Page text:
Mike Sando: Offense and defense do work hand in hand, but I would rather be stronger on offense. Teams must score points to win. A good offense can keep a bad defense off the field. A good offense can score enough points to let its defense play downhill. A good defense isn't going to score many points.

Skelton
Skelton
Going into this season with Skelton and Hall as the quarterbacks just wouldn't make sense unless you thought those guys were going to quickly develop into winning quarterbacks. The Cardinals need a better insurance policy at the position. If it's not a veteran, how about a young player with more potential than the two young quarterbacks on the roster right now?

Reliving the 2010 season shouldn't be an option for Arizona, particularly by design.

As for those Bud Grant-coached Vikings, they ranked among the NFL's top 10 on offense and defense (out of 26 teams) for several years in a row during the 1970s. They had a Hall of Fame quarterback.


Dusty from Tacoma writes: There's been a lot of fans on your blog asking your thoughts on Aaron Curry and position changes to middle linebacker or the "Leo" spot. Why not just put him at defensive end!? He's not great in coverage or instinctive. He's a beast of muscle and speed, and not that this is saying a lot, but when you move him to defensive end in Madden, he's like a 99 overall.

Curry
Curry
Mike Sando: I appreciate the Madden humor. My youngest son just drove Green Bay's offense to a touchdown against my Baltimore defense in a little Madden 11. We're tied 14-14 and taking a break between quarters. He is 6 years old, by the way, and dialing up exotic blitzes on me. On Curry, the one thing he needed to be was a terrific strongside linebacker. That was his position coming out of Wake Forest. There's no question it's less than ideal to draft a strongside linebacker among the top four choices, but if you're going to do it, the player must excel at that one position.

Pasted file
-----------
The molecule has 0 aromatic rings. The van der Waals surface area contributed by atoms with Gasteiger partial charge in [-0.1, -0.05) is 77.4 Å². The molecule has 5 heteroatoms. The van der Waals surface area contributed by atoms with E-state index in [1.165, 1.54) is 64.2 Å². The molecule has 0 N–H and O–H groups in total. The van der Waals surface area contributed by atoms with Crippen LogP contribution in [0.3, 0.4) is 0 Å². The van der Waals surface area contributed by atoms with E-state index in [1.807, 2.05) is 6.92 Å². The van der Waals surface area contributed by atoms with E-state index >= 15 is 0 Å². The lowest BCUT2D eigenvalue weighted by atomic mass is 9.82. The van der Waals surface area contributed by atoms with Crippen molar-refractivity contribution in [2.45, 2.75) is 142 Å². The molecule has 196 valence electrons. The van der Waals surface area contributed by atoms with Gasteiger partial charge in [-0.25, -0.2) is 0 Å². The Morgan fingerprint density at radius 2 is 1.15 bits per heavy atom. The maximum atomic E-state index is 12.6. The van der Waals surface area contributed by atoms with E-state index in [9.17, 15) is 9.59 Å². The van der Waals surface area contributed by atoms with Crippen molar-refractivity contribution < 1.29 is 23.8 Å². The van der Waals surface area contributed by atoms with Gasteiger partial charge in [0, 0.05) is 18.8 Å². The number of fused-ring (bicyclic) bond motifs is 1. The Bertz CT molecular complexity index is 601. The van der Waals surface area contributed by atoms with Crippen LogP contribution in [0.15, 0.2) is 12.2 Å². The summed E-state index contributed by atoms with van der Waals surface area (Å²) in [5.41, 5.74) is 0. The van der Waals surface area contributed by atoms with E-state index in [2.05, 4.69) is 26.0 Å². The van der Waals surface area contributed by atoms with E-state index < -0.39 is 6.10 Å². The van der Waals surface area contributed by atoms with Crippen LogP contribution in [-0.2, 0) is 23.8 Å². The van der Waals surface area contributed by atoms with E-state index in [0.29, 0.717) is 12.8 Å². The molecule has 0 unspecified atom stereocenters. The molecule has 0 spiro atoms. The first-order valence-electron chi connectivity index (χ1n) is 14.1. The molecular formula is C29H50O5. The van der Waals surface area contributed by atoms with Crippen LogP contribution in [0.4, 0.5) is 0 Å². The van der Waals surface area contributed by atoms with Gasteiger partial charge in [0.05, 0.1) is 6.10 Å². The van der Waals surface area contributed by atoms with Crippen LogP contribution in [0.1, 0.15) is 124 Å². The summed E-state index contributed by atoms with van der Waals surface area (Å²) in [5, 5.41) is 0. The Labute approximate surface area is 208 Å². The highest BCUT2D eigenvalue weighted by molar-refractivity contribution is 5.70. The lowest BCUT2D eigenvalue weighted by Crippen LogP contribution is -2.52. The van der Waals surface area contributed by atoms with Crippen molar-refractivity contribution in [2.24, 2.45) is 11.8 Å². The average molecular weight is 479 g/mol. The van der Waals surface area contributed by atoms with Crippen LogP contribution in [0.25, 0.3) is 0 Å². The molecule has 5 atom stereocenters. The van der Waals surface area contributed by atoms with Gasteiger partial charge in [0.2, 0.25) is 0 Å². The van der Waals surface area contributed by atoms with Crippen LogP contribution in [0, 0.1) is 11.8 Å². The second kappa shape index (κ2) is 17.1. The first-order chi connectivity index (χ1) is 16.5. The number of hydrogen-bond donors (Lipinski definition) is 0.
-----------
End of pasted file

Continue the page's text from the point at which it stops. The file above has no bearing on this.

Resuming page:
Rob from Susanville, Calif., writes: Hey Mike, thanks for keeping us NFC West fans well informed and entertained. A lot of talk on this blog has been written about the downfall of the San Francisco 49ers. My question is, how likely is it that one of the three other teams in the division will win a Super Bowl before San Francisco wins another one? After this season, I really don't see much difference in talent among the four NFC West teams. Will any of these four teams amount to anything in the near future? In other words, if you had to wager Mrs. Sando on cleaning the bathroom, which team would you put your money on to be the next to win it all, and why?

Mike Sando: I know better than to bet my wife in anything. She'll pull victory out of nowhere as long as it's against me. Doesn't matter what it is lately, either. She beat me in the 2010 ESPN.com Blog Network Gridiron Challenge. We'll occasionally have a game of Scrabble going on our phones (it's a wild life we live, I know). I was up by 100-plus points the other day. She dropped "resurvey" on me for triple points and went out at the same time to beat me by like three points. Unreal.

On the NFC West front, how can we go against the Rams as the most likely NFC West team to win a championship? They're the only team in the division with a long-term franchise quarterback in place. That is where it starts. Matt Hasselbeck finished with two strong playoff appearances, but he struggled for much of the season and doesn't have a contract for 2011. Until the Rams' division rivals improve at quarterback, it's tougher to consider them in the long-term championship equation.